Cited by 3 | Viewed by 1549
Abstract
In this study, we investigated the impact of the uremic toxin indoxyl sulfate on macrophages and tubular epithelial cells and its role in modulating the response to lipopolysaccharide (LPS). Indoxyl sulfate accumulates in the blood of patients with chronic kidney disease (CKD) and [...] Read more.
In this study, we investigated the impact of the uremic toxin indoxyl sulfate on macrophages and tubular epithelial cells and its role in modulating the response to lipopolysaccharide (LPS). Indoxyl sulfate accumulates in the blood of patients with chronic kidney disease (CKD) and is a predictor of overall and cardiovascular morbidity/mortality. To simulate the uremic condition, primary macrophages and tubular epithelial cells were incubated with indoxyl sulfate at low concentrations as well as concentrations found in uremic patients, both alone and upon LPS challenge. The results showed that indoxyl sulfate alone induced the release of reactive oxygen species and low-grade inflammation in macrophages. Moreover, combined with LPS (proinflammatory conditions), indoxyl sulfate significantly increased TNF-α, CCL2, and IL-10 release but did not significantly affect the polarization of macrophages. Pre-treatment with indoxyl sulfate following LPS challenge induced the expression of aryl hydrocarbon receptor (Ahr) and NADPH oxidase 4 (Nox4) which generate reactive oxygen species (ROS). Further, experiments with tubular epithelial cells revealed that indoxyl sulfate might induce senescence in parenchymal cells and therefore participate in the progression of inflammaging. In conclusion, this study provides evidence that indoxyl sulfate provokes low-grade inflammation, modulates macrophage function, and enhances the inflammatory response associated with LPS. Finally, indoxyl sulfate signaling contributes to the senescence of tubular epithelial cells during injury. Full article
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14 pages, 7567 KiB  
Article
Interleukin 26 Induces Macrophage IL-9 Expression in Rheumatoid Arthritis
by Yi-Hsun Wang, Yi-Jen Peng, Feng-Cheng Liu, Gu-Jiun Lin, Shing-Hwa Huang, Huey-Kang Sytwu and Chia-Pi Cheng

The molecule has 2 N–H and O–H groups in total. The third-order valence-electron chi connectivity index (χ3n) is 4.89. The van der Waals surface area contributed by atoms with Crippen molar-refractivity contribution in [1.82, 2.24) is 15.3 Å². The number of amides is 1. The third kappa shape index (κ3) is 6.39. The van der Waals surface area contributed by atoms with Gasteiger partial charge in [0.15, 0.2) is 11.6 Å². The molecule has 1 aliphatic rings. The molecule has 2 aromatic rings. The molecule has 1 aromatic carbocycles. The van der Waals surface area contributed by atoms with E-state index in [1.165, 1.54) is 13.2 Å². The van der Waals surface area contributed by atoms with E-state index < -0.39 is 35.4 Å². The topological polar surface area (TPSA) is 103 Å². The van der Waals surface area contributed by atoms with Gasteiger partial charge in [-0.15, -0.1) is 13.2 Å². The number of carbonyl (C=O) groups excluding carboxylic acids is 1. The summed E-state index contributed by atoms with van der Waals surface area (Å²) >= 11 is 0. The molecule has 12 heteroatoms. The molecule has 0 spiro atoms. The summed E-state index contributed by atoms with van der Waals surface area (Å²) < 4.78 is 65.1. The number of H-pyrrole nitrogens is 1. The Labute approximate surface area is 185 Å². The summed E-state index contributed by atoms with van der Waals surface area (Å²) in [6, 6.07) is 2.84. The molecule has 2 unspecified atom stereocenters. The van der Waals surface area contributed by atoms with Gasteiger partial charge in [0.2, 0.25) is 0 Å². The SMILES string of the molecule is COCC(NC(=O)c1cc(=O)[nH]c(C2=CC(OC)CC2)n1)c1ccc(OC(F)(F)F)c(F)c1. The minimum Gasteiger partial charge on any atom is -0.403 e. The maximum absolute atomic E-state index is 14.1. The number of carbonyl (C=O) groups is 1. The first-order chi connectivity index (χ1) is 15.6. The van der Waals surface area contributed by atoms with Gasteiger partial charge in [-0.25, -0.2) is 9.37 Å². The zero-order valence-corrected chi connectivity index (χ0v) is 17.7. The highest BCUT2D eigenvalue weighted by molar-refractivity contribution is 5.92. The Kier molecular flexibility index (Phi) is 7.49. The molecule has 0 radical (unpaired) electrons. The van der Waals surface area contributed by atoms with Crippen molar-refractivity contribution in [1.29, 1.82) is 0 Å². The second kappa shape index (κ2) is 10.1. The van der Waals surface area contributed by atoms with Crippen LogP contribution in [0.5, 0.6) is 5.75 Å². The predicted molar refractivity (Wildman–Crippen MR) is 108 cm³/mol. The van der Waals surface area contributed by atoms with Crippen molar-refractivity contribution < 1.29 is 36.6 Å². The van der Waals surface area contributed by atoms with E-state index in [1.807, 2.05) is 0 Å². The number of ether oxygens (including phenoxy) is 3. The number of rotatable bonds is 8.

Int. J. Mol. Sci. 2023, 24(8), 7526; https://doi.org/10.3390/ijms24087526 - 19 Apr 2023
Viewed by 1479
Abstract
Rheumatoid arthritis (RA) is an autoimmune disease with chronic inflammation, bone erosion, and joint deformation. Synovial tissue in RA patients is full of proinflammatory cytokines and infiltrated immune cells, such as T help (Th) 9, Th17, macrophages, and osteoclasts. Recent reports emphasized a [...] Read more.
Rheumatoid arthritis (RA) is an autoimmune disease with chronic inflammation, bone erosion, and joint deformation. Synovial tissue in RA patients is full of proinflammatory cytokines and infiltrated immune cells, such as T help (Th) 9, Th17, macrophages, and osteoclasts. Recent reports emphasized a new member of the interleukin (IL)-10 family, IL-26, an inducer of IL-17A that is overexpressed in RA patients. Our previous works found that IL-26 inhibits osteoclastogenesis and conducts monocyte differentiation toward M1 macrophages. In this study, we aimed to clarify the effect of IL-26 on macrophages linking to Th9 and Th17 in IL-9 and IL-17 expression and downstream signal transduction. Murine and human macrophage cell lines and primary culture cells were used and stimulated by IL26. Cytokines expressions were evaluated by flow cytometry. Signal transduction and transcription factors expression were detected by Western blot and real time-PCR. Our results show that IL-26 and IL-9 colocalized in macrophage in RA synovium. IL-26 directly induces macrophage inflammatory cytokines IL-9 and IL-17A expression. IL-26 increases the IL-9 and IL-17A upstream mechanisms IRF4 and RelB expression. Moreover, the AKT-FoxO1 pathway is also activated by IL-26 in IL-9 and IL-17A expressing macrophage. Blockage of AKT phosphorylation enhances IL-26 stimulating IL-9-producing macrophage cells. In conclusion, our results support that IL-26 promotes IL-9- and IL-17-expressing macrophage and might initiate IL-9- and IL-17-related adaptive immunity in rheumatoid arthritis. Targeting IL-26 may a potential therapeutic strategy for rheumatoid arthritis or other IL-9 plus IL-17 dominant diseases. Full article
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23 pages, 7288 KiB  
Article
Synthesis of Carvone Derivatives and In Silico and In Vitro Screening of Anti-Inflammatory Activity in Murine Macrophages
by Gabriela Moço, Cátia Sousa, Ana Capitão, Stephen Scott MacKinnon, Alcino Jorge Leitão and Alexandrina Ferreira Mendes